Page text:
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Given a table of values, I know how to find find maximum values, but how do I find the position of the maximum value in each column.

For example, given

{ {0.803279, 0.958913, 0.600443, 0.928255, 0.425632, 0.165858}, 
  {0.550107, 0.929972, 0.990928, 0.110509, 0.803279, 0.939139}, 
  {0.693203, 0.823982, 0.645499, 0.617851, 0.461366, 0.252978}, 
  {0.277155, 0.321569, 0.796915, 0.976772, 0.462962, 0.944314} }

what so I apply to get

{{1, 1}, {1, 2}, {2, 3}, {4, 4}, {2, 5}, {4, 6}}

especially in cases where the maximum may not be unique (e.g. two columns could have the same maximum value).

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  • $\begingroup$ Related: 18660 $\endgroup$
    – Michael E2
    Nov 14, 2014 at 19:49

6 Answers 6

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You can use this (where t is your dataset):

Ordering[#, -1] & /@ Transpose[t]

which produces

{{1}, {1}, {2}, {4}, {2}, {2}}

Incidentally, the list of positions you gave in your question is wrong (the 4th element should be {4,4}, and the 6th element should be {2,6}).

The above method omits the first coordinates in your expected output, since they are redundant. If you want to have them anyways, do this:

{Flatten[Ordering[#, -1] & /@ Transpose[t]], Range[6]}\[Transpose]

which gives

{{1, 1}, {1, 2}, {2, 3}, {4, 4}, {2, 5}, {4, 6}}
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  • 2
    $\begingroup$ +1, Nice solution for Ordering[#, -1] & /@ Transpose[t] $\endgroup$
    – xyz
    Nov 15, 2014 at 2:31
  • 1
    $\begingroup$ @DumpsterDoofus this is a neat answer +1, it does not deal with repeated maxima in column, however.:) $\endgroup$
    – ubpdqn
    Nov 15, 2014 at 11:12
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Dealing with repeated maxima and to reproduce the expressed desired output:

func[list_] := 
 Join @@ MapIndexed[Thread[{First /@ Position[#, Max@#], First@#2}] &,
    Transpose[list]]

Testing

test = {{0.803279, 0.958913, 0.600443, 0.928255, 0.425632, 
   0.165858}, {0.550107, 0.929972, 0.990928, 0.110509, 0.803279, 
   0.939139}, {0.693203, 0.823982, 0.645499, 0.617851, 0.461366, 
   0.252978}, {0.277155, 0.321569, 0.796915, 0.976772, 0.462962, 
   0.944314}};
func[test]

yields:

(*{{1, 1}, {1, 2}, {2, 3}, {4, 4}, {2, 5}, {4, 6}}*)

Example with repeated values:

func[{{1, 2, 3}, {3, 4, 3}, {2, 5, 2}, {3, 5, 1}}]

yields:

(*{{2, 1}, {4, 1}, {3, 2}, {4, 2}, {1, 3}, {2, 3}}*)
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The solution by @DumpsterDoofus is no doubt the simplest and most elegant Mathematica solution. Just for fun I wrote a more direct construction, that gives both the maxima and their positions.

mat={{0.803279,0.958913,0.600443,0.928255,0.425632,0.165858},
  {0.550107,0.929972,0.990928,0.110509,0.803279,0.939139},
  {0.693203,0.823982,0.645499,0.617851,0.461366,0.252978},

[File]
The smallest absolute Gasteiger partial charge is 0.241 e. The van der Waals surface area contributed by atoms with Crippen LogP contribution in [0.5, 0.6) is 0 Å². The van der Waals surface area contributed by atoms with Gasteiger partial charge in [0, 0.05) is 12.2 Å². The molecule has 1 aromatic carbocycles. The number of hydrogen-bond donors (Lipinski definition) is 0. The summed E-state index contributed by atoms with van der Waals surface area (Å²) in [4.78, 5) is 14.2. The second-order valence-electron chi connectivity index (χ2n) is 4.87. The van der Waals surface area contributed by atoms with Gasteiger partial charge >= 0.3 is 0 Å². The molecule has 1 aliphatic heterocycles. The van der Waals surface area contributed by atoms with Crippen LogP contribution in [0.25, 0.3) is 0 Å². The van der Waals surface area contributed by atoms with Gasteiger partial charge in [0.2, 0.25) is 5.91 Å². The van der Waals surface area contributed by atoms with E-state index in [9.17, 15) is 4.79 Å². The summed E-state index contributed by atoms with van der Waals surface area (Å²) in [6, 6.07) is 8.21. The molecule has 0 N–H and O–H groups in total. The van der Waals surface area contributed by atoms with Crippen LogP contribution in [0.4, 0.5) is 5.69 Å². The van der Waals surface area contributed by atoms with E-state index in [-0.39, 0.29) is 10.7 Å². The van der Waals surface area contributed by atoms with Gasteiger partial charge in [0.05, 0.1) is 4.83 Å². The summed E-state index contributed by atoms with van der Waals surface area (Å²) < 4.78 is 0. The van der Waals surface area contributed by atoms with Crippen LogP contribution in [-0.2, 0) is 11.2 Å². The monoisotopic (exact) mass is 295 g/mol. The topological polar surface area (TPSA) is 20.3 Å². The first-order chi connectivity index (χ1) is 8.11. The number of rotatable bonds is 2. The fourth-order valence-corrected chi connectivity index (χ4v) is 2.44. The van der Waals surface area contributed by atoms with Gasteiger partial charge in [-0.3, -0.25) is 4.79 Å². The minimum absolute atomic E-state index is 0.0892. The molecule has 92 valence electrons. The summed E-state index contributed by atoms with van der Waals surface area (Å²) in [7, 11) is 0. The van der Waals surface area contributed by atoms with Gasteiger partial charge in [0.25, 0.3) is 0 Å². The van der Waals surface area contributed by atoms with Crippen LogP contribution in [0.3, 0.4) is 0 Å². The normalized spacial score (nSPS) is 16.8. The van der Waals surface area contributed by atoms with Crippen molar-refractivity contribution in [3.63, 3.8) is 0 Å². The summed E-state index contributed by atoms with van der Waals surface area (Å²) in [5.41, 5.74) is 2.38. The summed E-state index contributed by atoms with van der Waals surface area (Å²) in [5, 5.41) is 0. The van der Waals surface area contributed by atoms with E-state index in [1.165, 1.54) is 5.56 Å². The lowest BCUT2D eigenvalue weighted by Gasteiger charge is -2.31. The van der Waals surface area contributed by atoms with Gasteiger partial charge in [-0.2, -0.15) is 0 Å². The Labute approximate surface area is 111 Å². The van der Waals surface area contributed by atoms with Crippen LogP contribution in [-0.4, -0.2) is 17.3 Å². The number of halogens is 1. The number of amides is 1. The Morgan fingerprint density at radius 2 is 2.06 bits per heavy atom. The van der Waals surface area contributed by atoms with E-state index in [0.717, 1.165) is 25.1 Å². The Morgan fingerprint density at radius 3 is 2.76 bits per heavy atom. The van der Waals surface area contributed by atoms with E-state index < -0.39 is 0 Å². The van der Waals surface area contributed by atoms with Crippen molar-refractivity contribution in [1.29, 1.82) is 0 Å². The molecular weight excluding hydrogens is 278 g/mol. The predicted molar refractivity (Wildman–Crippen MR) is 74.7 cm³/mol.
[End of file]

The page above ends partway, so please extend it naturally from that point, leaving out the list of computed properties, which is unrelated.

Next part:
{0.277155,0.321569,0.796915,0.976772,0.462962,0.944314}};

maxvalues=mat[[1]];
maxpositions=Table[1, {Length[mat[[1]]]}];
Do[
  maxpositions=MapThread[Max, {maxpositions,  n  Sign[mat[[n]] - maxvalues]}];
   maxvalues=MapThread[Max,{maxvalues, mat[[n]]}],
  {n, 2, Length[mat]}];
maxvalues
maxpositions

(* {0.803279,0.958913,0.990928,0.976772,0.803279,0.944314} *)

(* {1,1,2,4,2,4} *)

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My solution:

data =
 {{0.803279, 0.958913, 0.600443, 0.928255, 0.425632, 0.165858}, 
  {0.550107, 0.929972, 0.990928, 0.110509, 0.803279, 0.939139}, 
  {0.693203, 0.823982, 0.645499, 0.617851, 0.461366, 0.252978},
  {0.277155, 0.321569, 0.796915, 0.976772, 0.462962, 0.944314}}

SortBy[
 Union@
   Flatten[Position[data, #] & /@ (Max /@ Transpose@data), 1], Last]
{{1, 1}, {1, 2}, {2, 3}, {4, 4}, {2, 5}, {4, 6}}
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list =
  {{0.803279, 0.958913, 0.600443, 0.928255, 0.425632, 0.165858},
   {0.550107, 0.929972, 0.990928, 0.110509, 0.803279, 0.939139},
   {0.693203, 0.823982, 0.645499, 0.617851, 0.461366, 0.252978},
   {0.277155, 0.321569, 0.796915, 0.976772, 0.462962, 0.944314}};

1.

Using TakeLargest (new in 10.1) and Splice (new in 12.1)

pos = Splice @ TakeLargest[# -> "Index", 1] & /@ Transpose[list]

To get the desired indexed result:

Flatten /@ MapIndexed[List] @ pos

{{1, 1}, {1, 2}, {2, 3}, {4, 4}, {2, 5}, {4, 6}}

To also get the elements:

Splice @ TakeLargest[# -> {"Element", "Index"}, 1] & /@ Transpose[list]

{{0.803279, 1}, {0.958913, 1}, {0.990928, 2}, {0.976772, 4}, {0.803279, 2}, {0.944314, 4}}

2.

Using PositionLargest (new in 13.2)

Splice @* PositionLargest /@ Transpose[list]

{1, 1, 2, 4, 2, 4}

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Using Cases and Position:

list = {{0.803279, 0.958913, 0.600443, 0.928255, 0.425632, 0.165858}, 
        {0.550107, 0.929972, 0.990928, 0.110509, 0.803279, 0.939139}, 
        {0.693203, 0.823982, 0.645499, 0.617851, 0.461366, 0.252978}, 
        {0.277155, 0.321569, 0.796915, 0.976772, 0.462962, 0.944314}};

Position[#, Alternatives @@ Cases[Transpose@#, v_ :> Max[v]] &@#] &@list

(*{{1, 1}, {1, 2}, {2, 3}, {2, 5}, {4, 4}, {4, 6}}*)
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